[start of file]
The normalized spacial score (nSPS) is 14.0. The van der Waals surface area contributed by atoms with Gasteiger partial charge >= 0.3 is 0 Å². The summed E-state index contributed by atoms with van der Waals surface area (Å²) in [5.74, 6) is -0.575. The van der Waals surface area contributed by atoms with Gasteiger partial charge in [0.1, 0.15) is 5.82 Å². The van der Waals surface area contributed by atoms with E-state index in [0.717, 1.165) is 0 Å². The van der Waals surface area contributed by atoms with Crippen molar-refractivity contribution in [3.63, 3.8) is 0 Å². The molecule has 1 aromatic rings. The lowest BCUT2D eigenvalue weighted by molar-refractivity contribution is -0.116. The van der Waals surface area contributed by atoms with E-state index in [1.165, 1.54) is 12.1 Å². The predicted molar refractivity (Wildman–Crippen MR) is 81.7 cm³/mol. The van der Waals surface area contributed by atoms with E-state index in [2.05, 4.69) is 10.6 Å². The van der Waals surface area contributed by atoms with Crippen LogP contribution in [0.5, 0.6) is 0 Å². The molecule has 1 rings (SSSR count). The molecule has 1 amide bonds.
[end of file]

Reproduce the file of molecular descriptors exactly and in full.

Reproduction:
The normalized spacial score (nSPS) is 14.0. The van der Waals surface area contributed by atoms with Gasteiger partial charge >= 0.3 is 0 Å². The summed E-state index contributed by atoms with van der Waals surface area (Å²) in [5.74, 6) is -0.575. The van der Waals surface area contributed by atoms with Gasteiger partial charge in [0.1, 0.15) is 5.82 Å². The van der Waals surface area contributed by atoms with E-state index in [0.717, 1.165) is 0 Å². The van der Waals surface area contributed by atoms with Crippen molar-refractivity contribution in [3.63, 3.8) is 0 Å². The molecule has 1 aromatic rings. The lowest BCUT2D eigenvalue weighted by molar-refractivity contribution is -0.116. The van der Waals surface area contributed by atoms with E-state index in [1.165, 1.54) is 12.1 Å². The predicted molar refractivity (Wildman–Crippen MR) is 81.7 cm³/mol. The van der Waals surface area contributed by atoms with E-state index in [2.05, 4.69) is 10.6 Å². The van der Waals surface area contributed by atoms with Crippen LogP contribution in [0.5, 0.6) is 0 Å². The molecule has 1 rings (SSSR count). The molecule has 1 amide bonds.